Photo: Dan Valenti
These graphic images were part of the Holocaust display on view Nov. 7 in the Great Room of the Marian Fathers' monastery adjacent to the National Shrine of The Divine Mercy, Stockbridge, Mass.
Final Solution, Final Disposition
Marian Fathers Remember Victims of Holocaust in Special Mass
Father Victor Incardona, MIC, reads the Gospel during a memorial Mass for Holocaust victims. The Mass was celebrated Nov. 7 at the National Shrine of The Divine Mercy, Stockbridge, Mass.
By Dan Valenti (Nov 7, 2009)
November is the month of "final dispositions." It is the month of the dead.
In November, the Catholic Church remembers the dead in a special way, with All Saints' Day, All Souls' Day, and a traditional focus on the souls in purgatory. The emphasis is on death not in a morbid sense but as the means through which we enter into the ultimate spiritual realm, where the all-merciful God settles our "final disposition."
A First on Eden Hill
In a first of its kind on Eden Hill, the Marian Fathers of the Immaculate Conception this year added a special remembrance to these November traditions. It remembered victims of the "Final Solution" — Nazi Germany's systematic murder of minorities and outcasts, particularly Jews, known as the Holocaust.
History will never be able to determine the exact number of innocent people killed in the Holocaust, but the most accepted figure is six million. These victims died under horrific circumstances amid imponderable brutality. Perhaps the most shocking aspect of this tragedy is its place in time: the years 1933 to 1945, which circumscribe the reign of Nazi dictator Adolph Hitler. Historically, that's practically yesterday.
The special Holocaust memorial Mass celebrated Nov. 7 at 2 p.m. at the National Shrine of The Divine Mercy, Stockbridge, Mass., was the brainchild of Fr. Victor Incardona, MIC, whose mother is Jewish. With the approval and encouragement of Shrine Rector Fr. Anthony Gramlich, MIC, Fr. Victor went to work.
He organized the day, coordinated a special historical exhibit, saw to the distribution of a memorial prayercard, and presided over the day's liturgical feast, with Fr. Anthony as a concelebrant. Brother Michael Opalacz, MIC, served as acolyte and lector. The concelebrants wore white vestments, the color traditionally used in funeral Masses. Prior to Mass, Fr. Anthony said white signifies the resurrection of Jesus and — through redemption — the eternal truth that good always overcomes evil.
Then and Now: A Moral Proximity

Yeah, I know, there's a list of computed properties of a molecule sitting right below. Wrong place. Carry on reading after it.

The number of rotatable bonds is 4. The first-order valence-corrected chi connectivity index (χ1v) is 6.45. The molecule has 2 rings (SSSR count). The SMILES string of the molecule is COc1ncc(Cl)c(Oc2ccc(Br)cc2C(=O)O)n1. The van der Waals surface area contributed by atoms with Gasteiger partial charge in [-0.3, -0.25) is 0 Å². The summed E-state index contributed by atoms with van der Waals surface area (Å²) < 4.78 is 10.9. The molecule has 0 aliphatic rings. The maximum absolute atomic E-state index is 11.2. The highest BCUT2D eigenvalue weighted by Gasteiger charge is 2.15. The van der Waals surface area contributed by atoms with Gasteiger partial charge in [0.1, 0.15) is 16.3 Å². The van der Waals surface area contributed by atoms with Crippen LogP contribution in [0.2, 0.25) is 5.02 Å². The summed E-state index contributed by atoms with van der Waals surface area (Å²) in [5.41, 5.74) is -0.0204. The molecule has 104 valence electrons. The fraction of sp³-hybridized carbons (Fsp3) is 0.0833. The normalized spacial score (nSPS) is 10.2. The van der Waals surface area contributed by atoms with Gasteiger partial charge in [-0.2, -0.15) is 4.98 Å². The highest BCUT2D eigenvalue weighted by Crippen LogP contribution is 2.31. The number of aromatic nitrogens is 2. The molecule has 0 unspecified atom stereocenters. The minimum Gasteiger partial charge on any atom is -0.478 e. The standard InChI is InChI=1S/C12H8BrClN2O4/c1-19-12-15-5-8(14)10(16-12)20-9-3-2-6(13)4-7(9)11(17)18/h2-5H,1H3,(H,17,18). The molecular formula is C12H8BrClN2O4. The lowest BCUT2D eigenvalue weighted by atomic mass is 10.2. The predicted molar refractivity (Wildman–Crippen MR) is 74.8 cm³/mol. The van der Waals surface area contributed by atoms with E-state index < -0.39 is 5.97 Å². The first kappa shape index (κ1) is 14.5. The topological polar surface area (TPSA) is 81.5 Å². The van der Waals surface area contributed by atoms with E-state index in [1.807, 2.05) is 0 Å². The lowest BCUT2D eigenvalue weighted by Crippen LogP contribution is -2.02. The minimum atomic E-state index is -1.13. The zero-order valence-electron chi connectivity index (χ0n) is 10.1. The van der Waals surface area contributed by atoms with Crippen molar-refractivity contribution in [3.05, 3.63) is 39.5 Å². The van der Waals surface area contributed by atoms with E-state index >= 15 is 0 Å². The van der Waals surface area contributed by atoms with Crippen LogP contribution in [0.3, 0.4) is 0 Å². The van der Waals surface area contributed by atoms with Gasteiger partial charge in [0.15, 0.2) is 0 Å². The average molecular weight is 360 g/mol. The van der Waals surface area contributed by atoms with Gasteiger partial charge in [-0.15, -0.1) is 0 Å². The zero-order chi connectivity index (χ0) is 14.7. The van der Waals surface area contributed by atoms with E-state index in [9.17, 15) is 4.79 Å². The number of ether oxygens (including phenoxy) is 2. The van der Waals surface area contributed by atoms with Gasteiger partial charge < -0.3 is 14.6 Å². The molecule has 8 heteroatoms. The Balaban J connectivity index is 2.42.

In his homily, Fr. Victor noted the uncomfortable moral proximity of the events of the Holocaust and the moral decline evident in present-day America. Noting that many otherwise upright and good Christians in Europe ignored the systematic slaughter of the Jews, Fr. Victor itemized the consequences of the moral crisis in our time, in our country: war, divorce, sexually transmitted diseases, violence, substance abuse, pornography, lenient abortion laws, and euthanasia.
"Then and today: What is our relationship to life?" Fr. Victor asked. This question, he said, is vital. The abuses tolerated today in America indicate "the kind of people we have become. ... The Holocaust is here [in the United States]," evident by observing the direction of our [culture] — one that worships wealth, possessions, and social status.
These things aren't important, Fr. Victor said. Rather, "It's all about our relationship to God and our care about the wellbeing of others. We need to show hospitality to strangers and defend the underdogs." In short, we need to love one another, as Jesus taught. "We must not be indifferent to this great challenge."
Prayer is the Answer
"Pray to God everyday. Be thankful to God and be grateful for all your blessings. We are called to be Chosen People of God, all of us, everybody," in all that we do.
In a theme that has become a staple of Fr. Victor's body of teaching, he emphasized that with God, there is no "other." There are no distinctions such as the kind that were made in Nazi Germany, where the government literally defined which "types" of people were worthy of favor and which "types," because they were by definition "inferior," deserved to die.
Father Victor invited all present to visit the Holocaust exhibit set up in the Great Room of the Marian monastery adjacent to the National Shrine. The display included a film, many photos, and more than 50 oversized storyboards that graphically illustrated the heinous and ghastly nature of that sad era in history.
Roofless and Bare but Infused with Divine Light
Storyboards bore such titles as "Racial Hygiene," "The Loss of Identity," and "Deportation and Abandonment." To ponder the images brings one to an interior space that is both roofless and bare, the darkness touching every point of the Infinite. There is dread in these images, but there is also the inner view illumined by the thousand dawns of light — the infused and unfathomable light of The Divine Mercy.
On the back of a prayercard available to all as part of the remembrance is a text titled, "The Annihilation":
Almighty and merciful Father, we remember the millions of Abraham's children who were brutally destroyed because they were Yours. We also remember the myriads of countless others who were forgotten by the rest of the world during the Holocaust.
God of Abraham, Isaac, and Jacob, let the ashes of Your children be always a vivid reminder to the world that hatred is destructive and violence is contagious. We are all made in Your image and likeness. Keep us mindful of these most precious souls who suffered, died, and are now eternally Yours once more. Eternal rest grant unto them, O Lord, and let perpetual light shine upon them. May they rest in peace. Amen.
Dan Valenti writes for numerous publications of the Marian Fathers of the Immaculate Conception, both in print and online. He is the author of Dan Valenti's Mercy Journal.